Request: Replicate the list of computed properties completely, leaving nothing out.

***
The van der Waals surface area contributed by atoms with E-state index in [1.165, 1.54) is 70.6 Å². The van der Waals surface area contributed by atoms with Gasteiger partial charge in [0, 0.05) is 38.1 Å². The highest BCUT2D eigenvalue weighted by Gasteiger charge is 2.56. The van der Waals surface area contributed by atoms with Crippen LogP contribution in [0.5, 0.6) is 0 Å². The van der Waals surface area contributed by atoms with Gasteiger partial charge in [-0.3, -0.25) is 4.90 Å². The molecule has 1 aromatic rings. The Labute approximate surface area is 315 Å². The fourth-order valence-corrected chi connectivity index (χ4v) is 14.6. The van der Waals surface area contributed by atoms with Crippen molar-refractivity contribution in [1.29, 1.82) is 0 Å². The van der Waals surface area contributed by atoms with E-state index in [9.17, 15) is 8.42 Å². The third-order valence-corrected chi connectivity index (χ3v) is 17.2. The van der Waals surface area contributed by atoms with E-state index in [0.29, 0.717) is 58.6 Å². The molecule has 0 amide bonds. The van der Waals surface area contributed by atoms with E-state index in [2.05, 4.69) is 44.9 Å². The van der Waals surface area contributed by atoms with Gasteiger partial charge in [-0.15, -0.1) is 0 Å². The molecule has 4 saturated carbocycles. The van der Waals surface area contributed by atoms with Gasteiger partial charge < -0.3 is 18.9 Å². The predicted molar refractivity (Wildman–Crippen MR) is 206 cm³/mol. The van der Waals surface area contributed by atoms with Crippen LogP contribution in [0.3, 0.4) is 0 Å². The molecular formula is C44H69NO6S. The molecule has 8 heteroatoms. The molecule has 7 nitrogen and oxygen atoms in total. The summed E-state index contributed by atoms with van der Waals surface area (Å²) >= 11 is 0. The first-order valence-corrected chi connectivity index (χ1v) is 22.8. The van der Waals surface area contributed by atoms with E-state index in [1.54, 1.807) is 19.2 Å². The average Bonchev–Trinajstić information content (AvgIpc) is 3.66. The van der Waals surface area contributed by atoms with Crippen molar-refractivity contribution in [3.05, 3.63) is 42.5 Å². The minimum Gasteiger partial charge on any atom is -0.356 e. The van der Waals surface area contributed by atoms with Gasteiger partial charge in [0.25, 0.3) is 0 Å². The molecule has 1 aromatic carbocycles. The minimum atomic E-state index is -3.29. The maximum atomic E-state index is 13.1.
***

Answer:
The van der Waals surface area contributed by atoms with E-state index in [1.165, 1.54) is 70.6 Å². The van der Waals surface area contributed by atoms with Gasteiger partial charge in [0, 0.05) is 38.1 Å². The highest BCUT2D eigenvalue weighted by Gasteiger charge is 2.56. The van der Waals surface area contributed by atoms with Crippen LogP contribution in [0.5, 0.6) is 0 Å². The van der Waals surface area contributed by atoms with Gasteiger partial charge in [-0.3, -0.25) is 4.90 Å². The molecule has 1 aromatic rings. The Labute approximate surface area is 315 Å². The fourth-order valence-corrected chi connectivity index (χ4v) is 14.6. The van der Waals surface area contributed by atoms with Crippen molar-refractivity contribution in [1.29, 1.82) is 0 Å². The van der Waals surface area contributed by atoms with E-state index in [9.17, 15) is 8.42 Å². The third-order valence-corrected chi connectivity index (χ3v) is 17.2. The van der Waals surface area contributed by atoms with E-state index in [0.29, 0.717) is 58.6 Å². The molecule has 0 amide bonds. The van der Waals surface area contributed by atoms with E-state index in [2.05, 4.69) is 44.9 Å². The van der Waals surface area contributed by atoms with Gasteiger partial charge in [-0.15, -0.1) is 0 Å². The molecule has 4 saturated carbocycles. The van der Waals surface area contributed by atoms with Gasteiger partial charge < -0.3 is 18.9 Å². The predicted molar refractivity (Wildman–Crippen MR) is 206 cm³/mol. The van der Waals surface area contributed by atoms with Crippen LogP contribution in [0.3, 0.4) is 0 Å². The molecular formula is C44H69NO6S. The molecule has 8 heteroatoms. The molecule has 7 nitrogen and oxygen atoms in total. The summed E-state index contributed by atoms with van der Waals surface area (Å²) >= 11 is 0. The first-order valence-corrected chi connectivity index (χ1v) is 22.8. The van der Waals surface area contributed by atoms with E-state index in [1.54, 1.807) is 19.2 Å². The average Bonchev–Trinajstić information content (AvgIpc) is 3.66. The van der Waals surface area contributed by atoms with Crippen molar-refractivity contribution in [3.05, 3.63) is 42.5 Å². The minimum Gasteiger partial charge on any atom is -0.356 e. The van der Waals surface area contributed by atoms with Gasteiger partial charge in [0.25, 0.3) is 0 Å². The molecule has 1 aromatic carbocycles. The minimum atomic E-state index is -3.29. The maximum atomic E-state index is 13.1.